However, Villa Maria is ahead of the curve. The company started exporting to Vietnam in 2005, encouraged by the country's fantastic food and wine culture, owing to its status as a former French colony. “The government continues to increase luxury goods tariffs which makes our wines, especially the premium range, prohibitively expensive for many Vietnamese consumers,” said marketing manager Garret Strange, during an interview in 2018. 

He added: “Conversely, Vietnam's tourist industry continues to grow and resorts now account for a good percentage of Villa Maria sales in Vietnam. This is the market to watch, the rapid growth of resorts and 5-star hotels along Vietnam's beautiful coastline.”

South Korea has also become an Asian temptress, encouraging shareholders to invest in its growing economy. The nation is blessed with a government that embraces open trade; South Korea has free trade agreements with the vast majority of wine-producing nations, and generally imposes no external tariffs on imported alcohol. This fact alone puts South Korea way ahead of its rivals in Southeast Asia, most of which impose crippling tariffs on foreign brands. Moreover, South Korea currently boasts the highest level of alcohol consumption per capita in the world and is one of the top 10 global economies open for business.

Spanish brand Codorniu first saw the potential to make money in 2014. The Cava firm opened the first Spanish regional sales office in Seoul that year, although it started exporting to Korea back in 2010.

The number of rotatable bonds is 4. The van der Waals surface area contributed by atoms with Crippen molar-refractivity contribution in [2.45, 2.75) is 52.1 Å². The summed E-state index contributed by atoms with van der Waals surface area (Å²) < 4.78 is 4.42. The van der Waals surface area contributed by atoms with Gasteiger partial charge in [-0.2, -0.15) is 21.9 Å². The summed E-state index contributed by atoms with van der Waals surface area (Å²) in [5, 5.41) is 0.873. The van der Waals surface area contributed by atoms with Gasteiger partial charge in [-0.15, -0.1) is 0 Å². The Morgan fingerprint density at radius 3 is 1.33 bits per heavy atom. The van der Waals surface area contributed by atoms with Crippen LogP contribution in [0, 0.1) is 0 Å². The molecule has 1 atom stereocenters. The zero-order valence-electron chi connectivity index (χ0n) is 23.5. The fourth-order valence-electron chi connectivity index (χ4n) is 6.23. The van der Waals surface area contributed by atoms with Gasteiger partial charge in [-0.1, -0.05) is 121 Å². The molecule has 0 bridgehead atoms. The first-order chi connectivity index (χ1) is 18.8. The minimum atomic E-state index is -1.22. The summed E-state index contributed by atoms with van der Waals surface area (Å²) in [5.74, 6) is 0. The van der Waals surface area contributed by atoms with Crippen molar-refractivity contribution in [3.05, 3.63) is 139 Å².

“Consumption of imported wine is being driven by the Millennial generation of urban, middle-class professionals, who are travelling with greater frequency and being exposed to western culture,” noted Carlos Bonet, regional sales manager at Codorniu Asia. 

“That said, the market for imported wine is almost totally dominated by Seoul and Korea has no really important tier-2 and -3 cities. The nation's capital, however, has seen a recent boom in the number of nightclub openings and the on-trade is where we are increasingly focusing our attention. Doing business here is relatively straightforward, compared to say China.”

But there are other reasons to prioritise the smaller Asian societies over the red dragon. As it stands today, the number of quality-focused, premium wineries in China is still relatively small. Yet the numbers are growing – in March 2020, Changyu-Moser XV is due to launch a new super-expensive, Chinese icon wine. It isn't inconceivable that a critical mass of premium and super-premium domestic brands will eventually do much damage to imports, luring Chinese consumers away with promises of quality and patriotism.

In contrast, the level of competition from domestic brands in other Asian nations is negligible. India has Sula – which I love – and Vietnam boasts Chateau Dalat. It's a Vietnamese—owned wine producer that sources fruit from around the world and makes wine back in Vietnam. This is mainly to avoid the import duty on luxury goods. The end result is, to use a technical term, utter dross.

Thailand also has a smattering of domestic brands, but no premium examples which could compete with the best of France, Italy and the US. If the Asian middle-classes continue to see rising standards of living and covet Western experiences, then there is every reason to believe that real money can be made. The Chinese myopia has to stop – other  Asian economies deserve their moment in the sun.